Back in July, Better accommodation reported that almost half of Toronto could not afford a room and that the Canadian Center for Policy Alternatives recommended to increase the minimum wage. At the time, rent was only $ 2,290 – a figure that had increased by 2.7% of the previous month.
Now a one bedroom has crossed the threshold of $ 2,300. At $ 2,314, an average room with Canada’s most populous city is a stretch for most people. According to National rental report created with data from Locations.ca and Council of relievers, it’s highest ever. So if you are one of the lucky ones with affordable housing, don’t go!
In fact, the housing situation has now become so bleak that couples even avoid breaking up. With a two-bedroom now costing over $ 2,966 last November, it’s a crisis that has huge implications for tthousands of students who come to Toronto for college or university.
Remarkably, this price is not the highest in the country. Toronto is the second most expensive city of the 34 cities listed, behind Vancouver. But anyone who plans to move to the big city better educate yourself first.
The report highlights some gloomy predictions for 2020 – such as the fact that the average monthly rent in Toronto is likely to increase by 7% – although average rents in Canada are only expected to increase by 3%.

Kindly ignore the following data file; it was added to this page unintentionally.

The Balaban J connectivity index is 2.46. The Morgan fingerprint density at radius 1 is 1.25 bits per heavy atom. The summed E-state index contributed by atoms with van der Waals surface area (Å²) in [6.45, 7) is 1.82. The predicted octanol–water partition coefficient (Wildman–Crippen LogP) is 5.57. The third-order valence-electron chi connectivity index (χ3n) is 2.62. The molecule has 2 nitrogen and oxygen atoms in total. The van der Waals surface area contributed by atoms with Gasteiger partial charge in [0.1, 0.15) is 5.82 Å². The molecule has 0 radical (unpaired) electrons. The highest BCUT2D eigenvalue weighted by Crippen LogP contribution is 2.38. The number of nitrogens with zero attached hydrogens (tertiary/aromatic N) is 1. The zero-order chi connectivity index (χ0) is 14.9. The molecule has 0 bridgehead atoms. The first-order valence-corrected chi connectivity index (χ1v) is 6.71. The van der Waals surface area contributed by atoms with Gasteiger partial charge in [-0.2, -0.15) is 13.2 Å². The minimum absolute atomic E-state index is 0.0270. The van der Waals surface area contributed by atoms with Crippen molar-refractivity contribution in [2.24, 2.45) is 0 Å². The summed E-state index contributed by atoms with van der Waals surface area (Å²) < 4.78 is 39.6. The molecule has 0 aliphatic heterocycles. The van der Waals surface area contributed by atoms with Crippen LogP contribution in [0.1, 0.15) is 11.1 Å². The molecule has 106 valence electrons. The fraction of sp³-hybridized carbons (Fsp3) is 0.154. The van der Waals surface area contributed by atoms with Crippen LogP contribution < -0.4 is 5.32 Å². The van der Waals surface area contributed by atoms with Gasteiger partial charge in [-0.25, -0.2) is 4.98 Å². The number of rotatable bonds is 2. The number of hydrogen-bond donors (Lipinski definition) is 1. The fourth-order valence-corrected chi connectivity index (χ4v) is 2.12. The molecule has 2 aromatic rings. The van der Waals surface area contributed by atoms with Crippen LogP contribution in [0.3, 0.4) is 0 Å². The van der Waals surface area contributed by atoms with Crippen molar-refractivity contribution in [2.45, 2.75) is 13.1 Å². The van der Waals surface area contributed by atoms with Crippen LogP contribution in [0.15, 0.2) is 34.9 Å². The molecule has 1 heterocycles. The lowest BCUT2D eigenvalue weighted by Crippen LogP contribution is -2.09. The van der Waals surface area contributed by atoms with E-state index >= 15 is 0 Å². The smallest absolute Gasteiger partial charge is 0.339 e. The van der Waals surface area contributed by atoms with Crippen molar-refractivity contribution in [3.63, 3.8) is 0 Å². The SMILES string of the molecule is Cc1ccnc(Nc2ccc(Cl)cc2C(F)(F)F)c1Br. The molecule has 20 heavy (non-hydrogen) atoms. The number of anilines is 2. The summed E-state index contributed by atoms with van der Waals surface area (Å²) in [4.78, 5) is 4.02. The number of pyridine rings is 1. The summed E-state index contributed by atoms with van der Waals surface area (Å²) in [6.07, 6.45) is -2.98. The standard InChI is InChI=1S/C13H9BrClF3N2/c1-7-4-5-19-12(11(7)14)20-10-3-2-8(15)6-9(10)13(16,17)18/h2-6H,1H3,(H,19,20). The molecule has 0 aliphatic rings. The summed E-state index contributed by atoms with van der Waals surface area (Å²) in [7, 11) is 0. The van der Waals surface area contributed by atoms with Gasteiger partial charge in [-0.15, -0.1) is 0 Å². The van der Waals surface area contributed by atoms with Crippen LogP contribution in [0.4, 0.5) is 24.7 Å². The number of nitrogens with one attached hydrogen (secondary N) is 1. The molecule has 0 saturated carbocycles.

“After two years of unprecedented rental growth, which included several markets where average rents increased by 20 [per cent] or more, we expect some moderation in 2020, ”said Matt Danison, CEO of Rentals.ca, in a statement.
“There should be some supply easing in the Greater Toronto Area in 2020, but Rentals.ca and Bullpen expected average rental rates for all property types in Toronto and Mississauga to increase by 7%. [per cent] at 8 [per cent] Next year.”
Overall in 2019, the average rent in Toronto was $ 2,504 per month – that is, for various types of housing – a figure that is expected to rise to $ 2,800.
Jenny Febbraro is a Toronto-based freelance writer. She has written for Vox Media, Now Magazine, BlogTO and Today’s Parent on topics ranging from rabid squirrels to social policy to real estate development.